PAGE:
Page 52

I found the first wall less than twenty yards from where I’d started, mostly hidden behind a tall patch of something I assumed was probably immature corn. It looked like corn, anyway. I never spent that much time studying agriculture. The wall was white, and should have stuck out like a sore thumb in the primarily green biodome, but it didn’t. Like the door we’d entered through, it was somehow part of its surroundings.

The dome wasn’t a perfect circle, although it wasn’t a square, either; after following the wall long enough to map the angles of two corners with my hands, I decided that it was most likely an octagon. This campus was even bigger than I’d initially assumed. I kept walking, enjoying the springy feel of the grass beneath my feet, and tried to figure out what else I might learn from the structure of the dome.

I crested a low hill and found myself facing a pine forest. It was small, no more than fifteen trees forming the edge, but it was enough of a surprise to stop me in my tracks for a moment. The shock was probably a good thing; it kept me from punching the air in sheer delight. We were in Seattle. The Seattle CDC was the only campus with an evergreen forest inside their biodome. I’d seen pictures.

As I stood contemplating the pines, I realized that my feet were cold. I looked down. My thick white socks—so perfect for roving the halls of the CDC—were less perfect for wandering around a grassy meadow. They were soaked to the ankles, with grass stains around the toes. There was no way Dr. Thomas would let me wear them back into the main building.


I stiffened, glancing back toward the sound of his voice. He wasn’t in view; if he was coming after me, or sending his guards, he was still a little ways away. With only a few seconds to move, I didn’t stop to think about what I was doing. I just bolted for the trees.

Shaun was always the one who put himself in mortal danger for kicks, but I still tried to stay in decent physical condition. It was the smart thing to do if I was going to keep following him into hazard zones, looking for the “perfect story” to slap up on his side of the site. I’d never been an athlete, but I’d been running ten-minute miles since I was fourteen, and that was enough to outrun any zombie that ever shambled into my path. I felt weirdly betrayed when I found myself gasping for breath, my heart hammering hard against my ribs as I slumped against a tree. All those hours of work, undone by one little death.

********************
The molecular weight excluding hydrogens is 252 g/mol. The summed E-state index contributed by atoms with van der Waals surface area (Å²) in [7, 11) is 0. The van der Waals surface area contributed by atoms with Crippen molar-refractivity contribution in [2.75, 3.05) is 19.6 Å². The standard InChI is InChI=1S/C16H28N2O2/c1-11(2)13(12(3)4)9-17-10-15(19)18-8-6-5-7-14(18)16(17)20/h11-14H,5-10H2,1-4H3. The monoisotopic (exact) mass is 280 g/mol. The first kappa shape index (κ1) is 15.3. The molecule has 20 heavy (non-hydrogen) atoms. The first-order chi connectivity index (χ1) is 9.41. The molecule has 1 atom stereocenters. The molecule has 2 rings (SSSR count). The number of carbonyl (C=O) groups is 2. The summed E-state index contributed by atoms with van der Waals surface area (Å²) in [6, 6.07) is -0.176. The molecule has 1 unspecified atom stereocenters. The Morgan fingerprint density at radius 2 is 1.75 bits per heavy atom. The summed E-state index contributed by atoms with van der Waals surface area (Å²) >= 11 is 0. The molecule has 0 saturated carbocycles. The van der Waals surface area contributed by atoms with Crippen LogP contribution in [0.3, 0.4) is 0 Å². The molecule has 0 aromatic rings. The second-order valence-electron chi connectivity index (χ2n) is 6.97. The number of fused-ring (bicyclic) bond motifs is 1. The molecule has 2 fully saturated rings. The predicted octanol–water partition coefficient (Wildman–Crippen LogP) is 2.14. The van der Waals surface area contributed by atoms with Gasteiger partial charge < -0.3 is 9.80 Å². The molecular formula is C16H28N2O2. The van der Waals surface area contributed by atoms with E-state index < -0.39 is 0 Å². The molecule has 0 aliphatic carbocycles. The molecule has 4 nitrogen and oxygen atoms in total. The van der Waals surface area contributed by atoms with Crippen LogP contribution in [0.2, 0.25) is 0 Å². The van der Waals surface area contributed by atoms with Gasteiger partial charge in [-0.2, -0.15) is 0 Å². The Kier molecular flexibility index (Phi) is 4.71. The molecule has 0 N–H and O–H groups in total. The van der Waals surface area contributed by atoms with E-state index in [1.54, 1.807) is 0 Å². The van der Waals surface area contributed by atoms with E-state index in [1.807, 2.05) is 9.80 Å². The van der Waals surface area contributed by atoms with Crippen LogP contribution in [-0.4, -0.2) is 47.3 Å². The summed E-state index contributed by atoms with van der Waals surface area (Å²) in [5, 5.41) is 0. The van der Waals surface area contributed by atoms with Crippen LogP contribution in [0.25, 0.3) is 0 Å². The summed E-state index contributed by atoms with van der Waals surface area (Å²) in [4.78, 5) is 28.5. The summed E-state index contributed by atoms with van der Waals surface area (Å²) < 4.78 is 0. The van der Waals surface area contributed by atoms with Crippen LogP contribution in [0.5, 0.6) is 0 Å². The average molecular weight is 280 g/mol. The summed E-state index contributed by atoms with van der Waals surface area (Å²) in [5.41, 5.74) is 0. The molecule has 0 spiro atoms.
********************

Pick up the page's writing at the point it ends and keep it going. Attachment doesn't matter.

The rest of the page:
I yanked my socks off. The little gun fell to the grass. I scooped it up, lifting my top long enough to tuck the gun into my waistband, the muzzle digging painfully into my stomach. I pulled the drawstring on my pants a little tighter. The pajama top was loose enough that when I let it go, it fell to cover the weapon without a trace.

“Georgia?” Dr. Thomas’s voice was closer this time; he was coming for me himself, rather than sending his flunkies to fish me out of the biodome. That was good. He’d be less attuned to the little details than a professional guard would have been—they would have noticed the high color in my cheeks and the slight unsteadiness of my legs as I stepped out of the cover of the tree line.

“Here,” I said, proud of the way that I was barely gasping at all. My bare toes dug into the grass, tangling deep. I was going to need a serious shower when all this was over. “I’m sorry. Were you calling me?”

Dr. Thomas fixed me with a stern eye. “What did I say about no funny business?” he asked.

Cold arced down my spine. Someone must have seen me pull the gun out of my sock. He knows, I thought, desperately wondering if I could draw before he had a chance to call for his guards, and whether it would do me any good if I did. Even if I didn’t shoot myself, they’d just decommission me, or whatever it is you call getting rid of a clone that you don’t need anymore. They’d throw me out like yesterday’s garbage—and all because of a pair of goddamn socks—

“That means you come when I call,” said Dr. Thomas. “I’m willing to forgive it this time—we can call it youthful exuberance, and it doesn’t need to go into my report of the day’s activities. But that assumes you’ll behave from now on. Can I trust you to behave, Georgia?”

“What?” Relief flooded over me, washing away the cold. I nodded so hard it felt like I was going to sprain something. “Yes, absolutely. I’m sorry, I didn’t mean to ignore you, I was just… the grass, and then the trees, and…” I paused, making my voice very small before I said, “It reminded me of home, that’s all.”

If the CDC did their research on Berkeley, they knew we had more green space per capita than any other densely populated city in the state of California. Chalk it up to general perversity and being built around a university that resisted all attempts to render it fully secure. The idea of trees being something I would miss was believable if you didn’t know me well enough to know that I’d been avoiding unnecessary exposure to the outside world for my entire life.

Dr. Thomas’s expression softened. “I can understand that.” His frown returned as he glanced down at my feet. “Georgia, what in the world happened to your socks?”

“They got wet, so I took them off.” I held up my grass-stained socks. “At least we have plenty of bleach, right?”

To my surprise, Dr. Thomas actually chuckled. He seemed more human in that moment than he had since the first uneasy hours after I woke up in an unfamiliar bed. Too bad that wasn’t going to make me change my mind about getting the hell out of here before they had me “decommissioned” and replaced me with something more tractable.


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